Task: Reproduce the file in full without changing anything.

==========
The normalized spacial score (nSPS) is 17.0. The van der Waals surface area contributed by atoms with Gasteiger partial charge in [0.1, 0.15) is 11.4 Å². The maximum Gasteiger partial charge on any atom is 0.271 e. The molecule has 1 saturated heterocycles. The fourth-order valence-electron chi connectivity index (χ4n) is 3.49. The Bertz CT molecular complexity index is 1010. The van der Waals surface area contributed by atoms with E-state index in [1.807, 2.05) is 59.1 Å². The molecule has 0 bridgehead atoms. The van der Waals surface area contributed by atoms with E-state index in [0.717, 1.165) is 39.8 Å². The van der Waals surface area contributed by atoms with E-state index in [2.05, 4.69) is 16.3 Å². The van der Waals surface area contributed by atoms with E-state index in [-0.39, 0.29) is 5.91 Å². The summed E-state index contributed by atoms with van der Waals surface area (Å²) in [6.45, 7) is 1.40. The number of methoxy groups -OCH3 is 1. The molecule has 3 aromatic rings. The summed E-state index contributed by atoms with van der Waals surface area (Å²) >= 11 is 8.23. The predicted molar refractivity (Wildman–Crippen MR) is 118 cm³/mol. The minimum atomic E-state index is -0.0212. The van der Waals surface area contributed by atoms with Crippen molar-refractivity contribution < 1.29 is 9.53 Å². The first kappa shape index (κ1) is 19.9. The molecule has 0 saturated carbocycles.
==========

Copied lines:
The normalized spacial score (nSPS) is 17.0. The van der Waals surface area contributed by atoms with Gasteiger partial charge in [0.1, 0.15) is 11.4 Å². The maximum Gasteiger partial charge on any atom is 0.271 e. The molecule has 1 saturated heterocycles. The fourth-order valence-electron chi connectivity index (χ4n) is 3.49. The Bertz CT molecular complexity index is 1010. The van der Waals surface area contributed by atoms with E-state index in [1.807, 2.05) is 59.1 Å². The molecule has 0 bridgehead atoms. The van der Waals surface area contributed by atoms with E-state index in [0.717, 1.165) is 39.8 Å². The van der Waals surface area contributed by atoms with E-state index in [2.05, 4.69) is 16.3 Å². The van der Waals surface area contributed by atoms with E-state index in [-0.39, 0.29) is 5.91 Å². The summed E-state index contributed by atoms with van der Waals surface area (Å²) in [6.45, 7) is 1.40. The number of methoxy groups -OCH3 is 1. The molecule has 3 aromatic rings. The summed E-state index contributed by atoms with van der Waals surface area (Å²) >= 11 is 8.23. The predicted molar refractivity (Wildman–Crippen MR) is 118 cm³/mol. The minimum atomic E-state index is -0.0212. The van der Waals surface area contributed by atoms with Crippen molar-refractivity contribution < 1.29 is 9.53 Å². The first kappa shape index (κ1) is 19.9. The molecule has 0 saturated carbocycles.